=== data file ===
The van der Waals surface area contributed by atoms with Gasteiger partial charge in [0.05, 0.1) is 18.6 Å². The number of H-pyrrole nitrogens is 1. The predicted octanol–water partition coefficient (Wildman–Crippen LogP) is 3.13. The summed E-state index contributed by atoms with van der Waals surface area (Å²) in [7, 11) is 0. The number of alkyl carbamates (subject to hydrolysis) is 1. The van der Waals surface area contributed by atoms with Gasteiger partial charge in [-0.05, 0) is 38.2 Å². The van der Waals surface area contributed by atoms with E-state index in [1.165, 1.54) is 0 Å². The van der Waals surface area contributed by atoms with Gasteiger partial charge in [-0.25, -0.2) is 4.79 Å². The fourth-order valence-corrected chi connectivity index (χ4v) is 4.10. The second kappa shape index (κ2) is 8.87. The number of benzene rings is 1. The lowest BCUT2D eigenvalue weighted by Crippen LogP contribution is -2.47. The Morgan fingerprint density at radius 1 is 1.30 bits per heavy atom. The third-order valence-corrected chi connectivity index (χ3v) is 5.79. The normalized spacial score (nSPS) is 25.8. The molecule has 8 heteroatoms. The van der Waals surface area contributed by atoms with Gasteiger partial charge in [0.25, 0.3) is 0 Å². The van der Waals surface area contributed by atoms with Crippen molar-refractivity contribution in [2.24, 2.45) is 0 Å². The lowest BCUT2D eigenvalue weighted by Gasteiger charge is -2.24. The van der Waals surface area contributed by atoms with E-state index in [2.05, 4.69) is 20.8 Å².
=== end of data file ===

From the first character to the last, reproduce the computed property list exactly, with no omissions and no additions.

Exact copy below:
The van der Waals surface area contributed by atoms with Gasteiger partial charge in [0.05, 0.1) is 18.6 Å². The number of H-pyrrole nitrogens is 1. The predicted octanol–water partition coefficient (Wildman–Crippen LogP) is 3.13. The summed E-state index contributed by atoms with van der Waals surface area (Å²) in [7, 11) is 0. The number of alkyl carbamates (subject to hydrolysis) is 1. The van der Waals surface area contributed by atoms with Gasteiger partial charge in [-0.05, 0) is 38.2 Å². The van der Waals surface area contributed by atoms with E-state index in [1.165, 1.54) is 0 Å². The van der Waals surface area contributed by atoms with Gasteiger partial charge in [-0.25, -0.2) is 4.79 Å². The fourth-order valence-corrected chi connectivity index (χ4v) is 4.10. The second kappa shape index (κ2) is 8.87. The number of benzene rings is 1. The lowest BCUT2D eigenvalue weighted by Crippen LogP contribution is -2.47. The Morgan fingerprint density at radius 1 is 1.30 bits per heavy atom. The third-order valence-corrected chi connectivity index (χ3v) is 5.79. The normalized spacial score (nSPS) is 25.8. The molecule has 8 heteroatoms. The van der Waals surface area contributed by atoms with Gasteiger partial charge in [0.25, 0.3) is 0 Å². The van der Waals surface area contributed by atoms with Crippen molar-refractivity contribution in [2.24, 2.45) is 0 Å². The lowest BCUT2D eigenvalue weighted by Gasteiger charge is -2.24. The van der Waals surface area contributed by atoms with E-state index in [2.05, 4.69) is 20.8 Å².